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Sir: The global peace index (GPI) produced annually by the Institute for Economic and Peace, a nonpartisan and non-profit organisation in Sydney, Australia, in its 14th edition placed Nigeria among the least peaceful countries in the world. Nigeria occupies 40th position out of the 44 countries assessed for their peacefulness. Global peace index (GPI) uses internal and external indicators for its measurement of peacefulness in countries around the world. Among internal factors, it identifies violent demonstrations, intensity of internal conflict, violent crime, political terror and political instability, terrorism impacts, and death from internal conflicts. On external indicators, it identifies peace keeping finding, neighbouring countries relations and external conflicts.

The GPI report comes at an auspicious time considering that some states in the Northwest are currently experiencing daily killings of innocent lives by suspected bandits.

In the last one month, Katsina, Zamfara and Sokoto states have been on spot for daily attacks from rapacious bandits who have continued to sack communities with impunity. Even with the acclaimed success in the war against the dreaded Boko Haram, the war is far from over. Our armies are always repelling the attack on communities by the insurgents. Also, the remnants of insurgents have continued to ambush and kill our gallant troops. Besides the twin evils of banditry and Boko Haram, relations between the diverse ethnic and cultural groups have continued to deteriorate. Religion and communal tensions pervaded our land.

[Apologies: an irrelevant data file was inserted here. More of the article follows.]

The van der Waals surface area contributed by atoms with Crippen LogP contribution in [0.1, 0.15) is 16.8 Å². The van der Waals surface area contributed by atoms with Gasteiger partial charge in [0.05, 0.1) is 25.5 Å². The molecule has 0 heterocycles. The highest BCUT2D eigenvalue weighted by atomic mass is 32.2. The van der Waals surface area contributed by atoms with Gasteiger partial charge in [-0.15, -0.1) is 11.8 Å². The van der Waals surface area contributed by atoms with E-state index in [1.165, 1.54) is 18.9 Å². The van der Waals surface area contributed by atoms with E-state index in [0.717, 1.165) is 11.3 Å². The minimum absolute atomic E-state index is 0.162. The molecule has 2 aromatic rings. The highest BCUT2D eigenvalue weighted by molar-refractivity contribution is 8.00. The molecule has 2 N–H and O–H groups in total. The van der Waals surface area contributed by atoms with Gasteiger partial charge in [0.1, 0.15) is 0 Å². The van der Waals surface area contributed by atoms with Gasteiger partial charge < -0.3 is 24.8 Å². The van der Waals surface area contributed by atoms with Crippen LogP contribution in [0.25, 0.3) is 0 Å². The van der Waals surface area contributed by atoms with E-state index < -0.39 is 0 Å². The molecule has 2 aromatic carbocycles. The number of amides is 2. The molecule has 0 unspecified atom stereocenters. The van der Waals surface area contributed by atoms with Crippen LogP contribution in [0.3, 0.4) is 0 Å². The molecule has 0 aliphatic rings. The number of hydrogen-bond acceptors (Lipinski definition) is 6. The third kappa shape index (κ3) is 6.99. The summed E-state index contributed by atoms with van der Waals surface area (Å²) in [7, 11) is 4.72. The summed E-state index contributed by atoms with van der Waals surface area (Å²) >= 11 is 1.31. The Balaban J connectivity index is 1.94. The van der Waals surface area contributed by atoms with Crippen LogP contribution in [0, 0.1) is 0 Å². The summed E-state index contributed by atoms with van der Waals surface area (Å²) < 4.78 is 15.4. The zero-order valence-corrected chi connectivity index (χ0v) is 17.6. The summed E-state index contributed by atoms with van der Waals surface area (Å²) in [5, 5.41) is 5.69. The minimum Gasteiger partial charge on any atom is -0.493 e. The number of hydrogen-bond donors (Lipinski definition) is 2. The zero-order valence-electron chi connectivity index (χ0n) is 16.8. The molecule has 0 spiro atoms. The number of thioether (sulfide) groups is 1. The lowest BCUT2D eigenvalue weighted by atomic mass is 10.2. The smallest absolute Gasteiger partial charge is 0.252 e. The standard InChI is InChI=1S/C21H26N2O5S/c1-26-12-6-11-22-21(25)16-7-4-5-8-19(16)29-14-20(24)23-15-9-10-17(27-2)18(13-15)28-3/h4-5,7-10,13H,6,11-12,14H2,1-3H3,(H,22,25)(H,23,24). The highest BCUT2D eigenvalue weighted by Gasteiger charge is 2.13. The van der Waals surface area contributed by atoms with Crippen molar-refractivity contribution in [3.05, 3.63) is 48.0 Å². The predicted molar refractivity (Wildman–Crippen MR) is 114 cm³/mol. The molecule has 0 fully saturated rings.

The Global peace index (GPI) report is not far from the truth. It aptly captures the realities of the situation. Religion, which is supposed to promote peace, unity and national cohesion, is being exploited to cause division. With a population of approximately 200 million and over 350 ethnic groups, such upheavals cannot be entirely ruled out. Our defective federalism, unfortunately, has failed to take care of our diversity. Besides, our ruling elites that should have served as unifying factor have derailed. Since our return of democracy, our ruling elites have continued to twist and manipulate religion for political gains.

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Sitting at 40th position above 44th war-torn Somalia on the GPI is certainly not encouraging. Notwithstanding, there is light at the end of the tunnel. Our political leaders should address the underlying causes of lack peace in the country. There is the need for government to tackle the high rate of illiteracy and poverty in the land. Injustice is another factor that adds salt in the injury. Government should be inclusive and carry everybody along in respective of his/her ethnic or religious differences. The global peace index report should serve as a wakeup call to the government.

Ibrahim Mustapha, Pambegua, Kaduna State.

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